How the spirit of ancient Stonehenge was captured with a 21st century drone

Ruben Wua Chicago-based British photographer and visual artist, first discovered National geographic like most people: When he was a child, he liked to look at the magazines his father had subscribed to for decades.

He dreamed of seeing his photographs in the same magazine – and even on the cover. So when National geographic asked him to photograph an iconic monument he knows well, he was ready to work.

Last summer, Wu experienced a stark contrast between modern and prehistoric, as he used drones and artificial light to photograph Stonehenge, one of the best-known prehistoric monuments, while hearing horns go by. The site in Wiltshire, England, is crossed by the A303 – a major road that could soon find itself in a tunnel if a 2020 proposal becomes a reality – meaning motorists may have seen Wu’s photoshoot and illuminated drones.

Wu says he is grateful National geographic Photo editors linked his composite work to new research – thanks to modern technology – on Stonehenge after speaking at the 2020 Storytellers Summit. The annual convention held at National geographic The headquarters brings together photographers, writers, filmmakers and journalists to celebrate storytelling.

We spoke to Wu about his first cover—National geographic‘s August issue – which he says has still not been understood.

What’s the story behind the cover?

Stonehenge is an iconic archaeological site; the stone circle has stood for over 4,500 years on Salisbury Plain, just 90 miles southwest of London. The mysterious past of the prehistoric monument has inspired many theories about its creation. Throughout the ages, millions of travelers have been drawn to the site each year, and the summer solstice sunrise and winter solstice sunset attract thousands.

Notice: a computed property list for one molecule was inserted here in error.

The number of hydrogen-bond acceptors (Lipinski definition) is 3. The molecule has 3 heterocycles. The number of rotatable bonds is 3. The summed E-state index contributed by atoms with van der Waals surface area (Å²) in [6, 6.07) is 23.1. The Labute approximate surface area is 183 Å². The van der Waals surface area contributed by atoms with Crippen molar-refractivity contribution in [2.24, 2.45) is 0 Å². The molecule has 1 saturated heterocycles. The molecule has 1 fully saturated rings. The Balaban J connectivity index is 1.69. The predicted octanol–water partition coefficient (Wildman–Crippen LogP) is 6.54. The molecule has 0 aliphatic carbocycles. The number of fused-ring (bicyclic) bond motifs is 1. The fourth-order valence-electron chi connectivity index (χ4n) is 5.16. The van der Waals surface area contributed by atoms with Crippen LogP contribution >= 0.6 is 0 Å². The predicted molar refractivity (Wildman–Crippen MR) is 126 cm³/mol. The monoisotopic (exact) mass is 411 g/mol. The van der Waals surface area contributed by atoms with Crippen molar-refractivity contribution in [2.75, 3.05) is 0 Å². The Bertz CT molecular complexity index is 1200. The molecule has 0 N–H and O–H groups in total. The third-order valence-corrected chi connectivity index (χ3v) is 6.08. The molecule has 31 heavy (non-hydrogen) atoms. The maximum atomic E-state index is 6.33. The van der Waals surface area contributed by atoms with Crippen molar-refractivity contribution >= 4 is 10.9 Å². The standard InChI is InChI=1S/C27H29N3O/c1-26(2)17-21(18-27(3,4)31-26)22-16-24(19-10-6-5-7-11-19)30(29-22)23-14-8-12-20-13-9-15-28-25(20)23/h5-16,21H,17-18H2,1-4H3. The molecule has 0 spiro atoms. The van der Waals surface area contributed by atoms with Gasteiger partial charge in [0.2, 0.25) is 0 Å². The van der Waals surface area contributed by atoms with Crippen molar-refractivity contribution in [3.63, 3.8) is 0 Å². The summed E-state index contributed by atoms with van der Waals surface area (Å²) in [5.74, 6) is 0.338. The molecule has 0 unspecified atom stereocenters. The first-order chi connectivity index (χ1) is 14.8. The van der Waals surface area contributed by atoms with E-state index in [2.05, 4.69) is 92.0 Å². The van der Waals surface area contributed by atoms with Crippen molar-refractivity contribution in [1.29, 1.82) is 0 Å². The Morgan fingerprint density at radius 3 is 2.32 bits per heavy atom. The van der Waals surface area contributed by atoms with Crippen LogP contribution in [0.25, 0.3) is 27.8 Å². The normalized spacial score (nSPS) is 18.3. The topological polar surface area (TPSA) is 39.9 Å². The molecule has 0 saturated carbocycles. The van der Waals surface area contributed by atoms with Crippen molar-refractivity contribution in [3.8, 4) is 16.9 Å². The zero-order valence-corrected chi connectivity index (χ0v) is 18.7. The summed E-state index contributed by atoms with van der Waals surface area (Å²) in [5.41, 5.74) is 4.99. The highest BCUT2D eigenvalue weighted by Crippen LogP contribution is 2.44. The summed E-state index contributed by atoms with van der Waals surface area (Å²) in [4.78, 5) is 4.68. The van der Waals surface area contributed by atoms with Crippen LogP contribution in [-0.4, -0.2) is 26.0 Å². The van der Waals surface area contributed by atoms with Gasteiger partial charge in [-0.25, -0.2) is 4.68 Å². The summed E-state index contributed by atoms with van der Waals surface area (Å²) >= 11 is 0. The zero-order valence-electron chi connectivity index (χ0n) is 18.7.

There is a strong attachment to Stonehenge because it is a household name, Wu says, especially for those in the UK who take school trips there, as Wu himself did growing up in England.

“You can obviously go there later, and it can take on a different meaning as you grow up,” Wu says. “You’ve seen so many pictures of it that it just seems ordinary.”

He says this project was an opportunity to make the monument look extraordinary by capturing images that truly speak to the timelessness of Stonehenge.

Photographing this landmark presented new challenges, especially the use of drone piloting, which is not usually allowed at Stonehenge without complicated approvals, and the task of showing such a familiar site through a new lens. Wu says there were several hurdles to overcome, including the sadly unpredictable UK weather, a UK drone review and the advance appeal for clearance from English Heritage, which maintains Stonehenge, and the Royal Air Force whenever the drone was launched.

The drone also couldn’t fly directly over the stones, so Wu had to improvise. He attached a Bluetooth-controlled LED light to the top of a 50-foot telescopic pole, which his assistant held above the stones to illuminate them. To ensure the moon wouldn’t be too bright and interfere with the drone’s lighting, the timing of the trip and photo shoot centered around the moon’s cycle and hopes for a clear sky. clouds.

Wu’s intention behind his photography is to make people think about a thing or place in a different way and to bring out new perceptions through his work.